Experimental autoimmune encephalomyelitis (EAE) serves as a model for human multiple sclerosis (MS). Both EAE and MS manifest as a consequence of an inflammatory process within the central nervous system (CNS) that is mediated by cells of the immune system. The disease develops when T regulatory cells (Tregs) are no longer able to control activation of myelin-reactive effector T cells. It is thus crucial to understand why Tregs become unable to keep effector T cells in check and how the myelin-reactive lymphocytes evade such control in order to develop approaches that could contain the disease. Recently, we discovered a novel class of thymic stem cell progenitors expressing IL-13 receptor ?1 (IL-13R?1) that contribute to the development and function of both Tregs and effector T cells. The lineage negative (Lin-) IL-13R?1+ stem cells, which arise in the bone marrow (BM), migrate to the thymus and become early thymic progenitors (ETPs). However, these IL-13R?1+ ETPs do not mature into T lymphocytes. Rather, they give rise to CD11b+ myeloid cells that are retained in the thymus and function as antigen-presenting cells (APCs) that contribute to the selection process of both Tregs and effector T cells. The IL-13R?1+ BM stem cells that do not migrate to the thymus also give rise to IL-13R?1+ myeloid cells as well as dendritic cells (DCs) that likely function as peripheral APCs and contribute to the function of Tregs and effector T cells. The long term objective in this proposal is to define the contribution of IL-13R?1+ ETPs to thymic T cell selection and to determine how the IL-13R?1+ BM stem cell-derived peripheral APCs (myeloid and DCs) regulate the function of the ETP-selected Tregs and effector T cells. The major hypothesis in this proposal postulates that IL-13R?1+ETP-derived myeloid cells function as APCs for thymic selection and display discrepancies among effector and regulatory T cells as well as self versus foreign antigens. Ultimately, the thymic outcome dictates T cell output to the periphery and, in coordination with the IL- 13R?1+ peripheral APCs, regulates myelin-reactivity and EAE.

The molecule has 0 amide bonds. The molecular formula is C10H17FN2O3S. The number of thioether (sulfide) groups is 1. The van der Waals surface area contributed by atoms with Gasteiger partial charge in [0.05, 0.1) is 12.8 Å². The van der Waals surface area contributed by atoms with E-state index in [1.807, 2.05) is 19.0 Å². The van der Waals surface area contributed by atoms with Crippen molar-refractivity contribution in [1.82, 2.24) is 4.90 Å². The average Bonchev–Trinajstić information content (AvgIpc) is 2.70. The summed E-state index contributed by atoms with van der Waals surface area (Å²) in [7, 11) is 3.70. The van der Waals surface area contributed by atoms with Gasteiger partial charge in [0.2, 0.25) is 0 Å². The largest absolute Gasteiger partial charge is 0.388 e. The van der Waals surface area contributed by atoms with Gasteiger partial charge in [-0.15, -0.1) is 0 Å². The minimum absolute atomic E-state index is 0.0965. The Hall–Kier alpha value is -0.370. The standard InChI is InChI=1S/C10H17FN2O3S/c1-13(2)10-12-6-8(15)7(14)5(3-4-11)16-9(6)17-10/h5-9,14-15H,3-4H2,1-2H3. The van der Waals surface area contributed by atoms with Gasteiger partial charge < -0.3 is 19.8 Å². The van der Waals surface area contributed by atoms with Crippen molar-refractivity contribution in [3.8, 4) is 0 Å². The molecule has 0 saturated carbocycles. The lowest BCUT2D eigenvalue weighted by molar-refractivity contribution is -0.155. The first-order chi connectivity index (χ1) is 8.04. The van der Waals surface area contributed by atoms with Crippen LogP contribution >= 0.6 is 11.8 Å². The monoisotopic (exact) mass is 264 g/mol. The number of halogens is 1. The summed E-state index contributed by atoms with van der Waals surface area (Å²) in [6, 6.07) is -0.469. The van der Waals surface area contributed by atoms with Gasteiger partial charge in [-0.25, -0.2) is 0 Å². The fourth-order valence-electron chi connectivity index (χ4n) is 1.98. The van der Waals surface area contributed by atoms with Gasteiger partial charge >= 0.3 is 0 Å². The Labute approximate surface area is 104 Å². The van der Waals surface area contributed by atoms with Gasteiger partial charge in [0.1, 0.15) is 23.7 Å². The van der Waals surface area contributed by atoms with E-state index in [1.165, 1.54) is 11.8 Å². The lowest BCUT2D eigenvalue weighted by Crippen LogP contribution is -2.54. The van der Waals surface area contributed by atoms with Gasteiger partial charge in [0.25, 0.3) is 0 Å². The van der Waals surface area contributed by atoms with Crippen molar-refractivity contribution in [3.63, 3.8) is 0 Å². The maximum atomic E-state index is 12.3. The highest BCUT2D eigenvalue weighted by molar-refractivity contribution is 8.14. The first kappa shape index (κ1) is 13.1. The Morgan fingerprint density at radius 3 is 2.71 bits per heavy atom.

Three aims are proposed to test these hypotheses.
Aim 1 will define the role IL-13R?1+ETPs play in thymic T cell selection, aim 2 will assess the role IL-13R?1+ ETPs play in the development of peripheral T cell responses and EAE, and aim 3 will determine how IL-13R?1+ Lin- BM stem cells regulate T cell responses and EAE. This study is of high impact because it could yield mechanistic insights useful for the generation of therapeutics against EAE and MS.

Public Health Relevance

The study defines a new class of IL-13R?1+ early thymic progenitors (ETPs) that give rise to thymic myeloid cells rather than T cells, and proposes to delineate the mechanism by which the ETP-derived myeloid cells impact T cell selection and output to the periphery. We expect to determine whether the myeloid cells, which function as antigen presenting cells, play a differential role in the selection of effector versus regulatory T cells and the development of self- versus non-self-reactive T cells. Also, because IL-13R?1+ bone marrow stem cells give rise to myeloid and dendritic cells in the periphery, we will be able to determine how the IL-13R?1+ peripheral APCs impact ETP-mediated selection and control the response of the selected T cells in the periphery. Overall, we expect to shed light on the contribution of IL-13R?1+ stem cells to both central and peripheral tolerance of myelin-reactive T cells and to obtain information useful for the design of approaches against EAE and MS.

National Institute of Health (NIH)
National Institute of Neurological Disorders and Stroke (NINDS)
Research Project (R01)
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Clinical Neuroimmunology and Brain Tumors Study Section (CNBT)
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Utz, Ursula
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University of Missouri-Columbia
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